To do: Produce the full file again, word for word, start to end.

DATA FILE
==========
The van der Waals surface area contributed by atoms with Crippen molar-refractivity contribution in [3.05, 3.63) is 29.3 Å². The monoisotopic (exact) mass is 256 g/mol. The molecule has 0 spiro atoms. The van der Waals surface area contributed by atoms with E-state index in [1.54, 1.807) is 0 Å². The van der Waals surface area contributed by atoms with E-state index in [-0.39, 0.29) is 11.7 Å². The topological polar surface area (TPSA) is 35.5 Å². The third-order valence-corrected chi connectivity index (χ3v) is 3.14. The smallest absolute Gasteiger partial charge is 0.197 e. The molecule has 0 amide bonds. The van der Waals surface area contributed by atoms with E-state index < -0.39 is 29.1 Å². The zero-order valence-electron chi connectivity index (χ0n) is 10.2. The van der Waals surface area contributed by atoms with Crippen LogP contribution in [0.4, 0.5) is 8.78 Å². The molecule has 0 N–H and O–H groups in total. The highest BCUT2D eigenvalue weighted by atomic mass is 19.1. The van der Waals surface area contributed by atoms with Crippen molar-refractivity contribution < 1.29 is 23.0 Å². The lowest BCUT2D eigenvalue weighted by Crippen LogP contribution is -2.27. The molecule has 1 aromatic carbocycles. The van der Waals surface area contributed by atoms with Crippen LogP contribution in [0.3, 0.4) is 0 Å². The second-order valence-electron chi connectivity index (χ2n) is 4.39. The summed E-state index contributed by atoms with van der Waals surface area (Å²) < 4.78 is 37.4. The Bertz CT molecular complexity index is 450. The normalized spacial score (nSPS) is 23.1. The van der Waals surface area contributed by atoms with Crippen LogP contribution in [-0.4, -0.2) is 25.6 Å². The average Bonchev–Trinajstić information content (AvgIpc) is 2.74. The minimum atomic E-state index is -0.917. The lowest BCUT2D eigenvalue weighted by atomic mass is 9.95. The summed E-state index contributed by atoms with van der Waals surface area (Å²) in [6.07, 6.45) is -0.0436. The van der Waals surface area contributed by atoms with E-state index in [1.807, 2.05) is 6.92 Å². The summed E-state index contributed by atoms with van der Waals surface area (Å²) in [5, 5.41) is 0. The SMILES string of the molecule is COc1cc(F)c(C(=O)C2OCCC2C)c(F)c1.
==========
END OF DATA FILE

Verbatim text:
The van der Waals surface area contributed by atoms with Crippen molar-refractivity contribution in [3.05, 3.63) is 29.3 Å². The monoisotopic (exact) mass is 256 g/mol. The molecule has 0 spiro atoms. The van der Waals surface area contributed by atoms with E-state index in [1.54, 1.807) is 0 Å². The van der Waals surface area contributed by atoms with E-state index in [-0.39, 0.29) is 11.7 Å². The topological polar surface area (TPSA) is 35.5 Å². The third-order valence-corrected chi connectivity index (χ3v) is 3.14. The smallest absolute Gasteiger partial charge is 0.197 e. The molecule has 0 amide bonds. The van der Waals surface area contributed by atoms with E-state index < -0.39 is 29.1 Å². The zero-order valence-electron chi connectivity index (χ0n) is 10.2. The van der Waals surface area contributed by atoms with Crippen LogP contribution in [0.4, 0.5) is 8.78 Å². The molecule has 0 N–H and O–H groups in total. The highest BCUT2D eigenvalue weighted by atomic mass is 19.1. The van der Waals surface area contributed by atoms with Crippen molar-refractivity contribution < 1.29 is 23.0 Å². The lowest BCUT2D eigenvalue weighted by Crippen LogP contribution is -2.27. The molecule has 1 aromatic carbocycles. The van der Waals surface area contributed by atoms with Crippen LogP contribution in [0.3, 0.4) is 0 Å². The second-order valence-electron chi connectivity index (χ2n) is 4.39. The summed E-state index contributed by atoms with van der Waals surface area (Å²) < 4.78 is 37.4. The Bertz CT molecular complexity index is 450. The normalized spacial score (nSPS) is 23.1. The van der Waals surface area contributed by atoms with Crippen LogP contribution in [-0.4, -0.2) is 25.6 Å². The average Bonchev–Trinajstić information content (AvgIpc) is 2.74. The minimum atomic E-state index is -0.917. The lowest BCUT2D eigenvalue weighted by atomic mass is 9.95. The summed E-state index contributed by atoms with van der Waals surface area (Å²) in [6.07, 6.45) is -0.0436. The van der Waals surface area contributed by atoms with E-state index in [1.807, 2.05) is 6.92 Å². The summed E-state index contributed by atoms with van der Waals surface area (Å²) in [5, 5.41) is 0. The SMILES string of the molecule is COc1cc(F)c(C(=O)C2OCCC2C)c(F)c1.